There are a few places that I go to when I'm looking for investment ideas. Here is my short list:
- The portfolios of experienced investors who have proven to be successful over long periods of time. I'm talking about fund managers and capital allocators who have beaten the market by wide margins for 10 years plus.
- Companies that are targets of activist investors who are likely to act as catalysts to propel share prices higher.
- Companies with significant levels of insider ownership and insider buying.
- The most beaten-down sectors of the market where stock prices are apt to have become disconnected with underlying business values. If the carnage is bad enough, investors may have been forced to sell (margin calls) or have simply given up and are willing to sell at any cost.
Going to these places provides me with a shortened list of investment ideas from which I can pick those that I think are the best.
The Junior Gold Miner Space - Doesn't Get More Beaten Down Than This
I'm Canadian, so I follow the Canadian markets much more closely than a U.S. investor would. That means I'm following a large number of companies that operate in the resource sector. The past year has been incredibly frustrating for those of us invested in smaller Canadian resource companies. It has been doubly frustrating as the American and most global stock markets have been marching steadily higher.
How frustrating has it been? Check out the TSX/S&P Venture index performance over the past couple of years (see below). This index consists of smaller Canadian companies, many of which operate in the resource business.
Click to enlarge images.
I called the past couple of years frustrating, but that really doesn't do it justice, does it? From over 2,000 in July 2011 this index of stocks has dropped to 933 today. That isn't frustrating -- that's a disaster. It is hard to believe that this index has done this poorly while most markets in the world are having terrific bull runs over the same period.
If you think an entire index losing half its value over a couple of years is bad, then I've really got something for you. Instead of just looking at the TSX Venture index, let's focus on junior gold mining stocks. The chart below is the Market Vectors Junior Gold Miners ETF (GDXJ). I'm not sure I've even got the words to describe how badly this ETF focused on small and medium-sized gold miners has done.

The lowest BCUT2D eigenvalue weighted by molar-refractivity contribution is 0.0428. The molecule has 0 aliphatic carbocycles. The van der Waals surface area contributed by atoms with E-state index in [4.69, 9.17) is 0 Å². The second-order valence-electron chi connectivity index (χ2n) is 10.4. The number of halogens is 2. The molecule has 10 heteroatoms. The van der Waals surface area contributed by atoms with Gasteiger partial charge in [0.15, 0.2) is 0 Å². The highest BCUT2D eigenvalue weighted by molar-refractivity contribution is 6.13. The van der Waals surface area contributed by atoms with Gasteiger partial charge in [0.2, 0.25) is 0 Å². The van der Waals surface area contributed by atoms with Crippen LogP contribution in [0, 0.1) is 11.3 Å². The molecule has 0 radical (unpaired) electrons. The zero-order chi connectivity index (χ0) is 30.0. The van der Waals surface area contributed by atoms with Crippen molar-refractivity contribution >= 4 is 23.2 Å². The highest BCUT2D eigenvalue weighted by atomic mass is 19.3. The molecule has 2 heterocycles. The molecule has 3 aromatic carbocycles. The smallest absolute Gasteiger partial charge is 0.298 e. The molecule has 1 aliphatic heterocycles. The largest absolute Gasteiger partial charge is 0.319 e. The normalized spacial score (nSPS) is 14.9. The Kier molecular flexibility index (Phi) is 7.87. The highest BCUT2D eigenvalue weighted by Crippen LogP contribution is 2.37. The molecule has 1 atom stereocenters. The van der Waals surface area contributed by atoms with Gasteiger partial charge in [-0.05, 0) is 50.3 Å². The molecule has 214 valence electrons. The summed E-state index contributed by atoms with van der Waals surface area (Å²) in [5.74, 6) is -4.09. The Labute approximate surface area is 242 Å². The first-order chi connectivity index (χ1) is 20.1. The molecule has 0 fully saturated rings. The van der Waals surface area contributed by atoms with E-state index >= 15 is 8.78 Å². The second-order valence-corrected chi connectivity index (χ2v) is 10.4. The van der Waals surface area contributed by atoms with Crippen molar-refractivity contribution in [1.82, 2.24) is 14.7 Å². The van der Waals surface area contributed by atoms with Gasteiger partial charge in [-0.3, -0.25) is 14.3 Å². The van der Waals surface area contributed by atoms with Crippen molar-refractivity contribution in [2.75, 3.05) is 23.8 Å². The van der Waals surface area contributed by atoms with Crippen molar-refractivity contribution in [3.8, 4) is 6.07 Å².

The net asset value of this ETF has gone from $40 two years ago to $11.29 today. A triple in price still wouldn't get the ETF back to where it was a couple of years ago. The gold miner space is a beaten-down sector that could be ripe with opportunities because I would reckon that many shares are now being sold with no thought being given to intrinsic business value. What makes me think that these companies have been sold off too much is the fact that while the price of gold is down, it isn't down nearly enough to justify the GDXJ losing 70% of its value.
It would not surprise me if, over the next couple of years, the price of gold goes up modestly the stock prices of many of these junior gold miners will triple or more.
Some Very Smart Investors Are Buying Junior Gold Miners
Like many investors, I am contrarian by nature. I'm much more comfortable buying shares that are out of favor than I am buying what is popular. But I'm also suspicious of my own brainpower. I feel much better if successful investors are also seeing value where I am before I commit my own dollars. This is a way to have my ideas vetted by someone smarter than me.
There are several pretty savvy people who think junior gold miners are undervalued today. Three in particular stand out:
- Jim Grant: Grant is the long time author of Grant's Interest Rate observer and is well known for being a successful contrarian. Grant recently said: "I think gold mining shares which are universally despised represent a call on the surviving monetary asset and is one area of absolute compelling value."
- Marc Faber: Faber has successfully navigated the financial market for decades and is the author of the Doom, Boom and Gloom Report. I came across a recent interview with Faber where he said: "If the gold price goes up 20%, many mining stocks could double."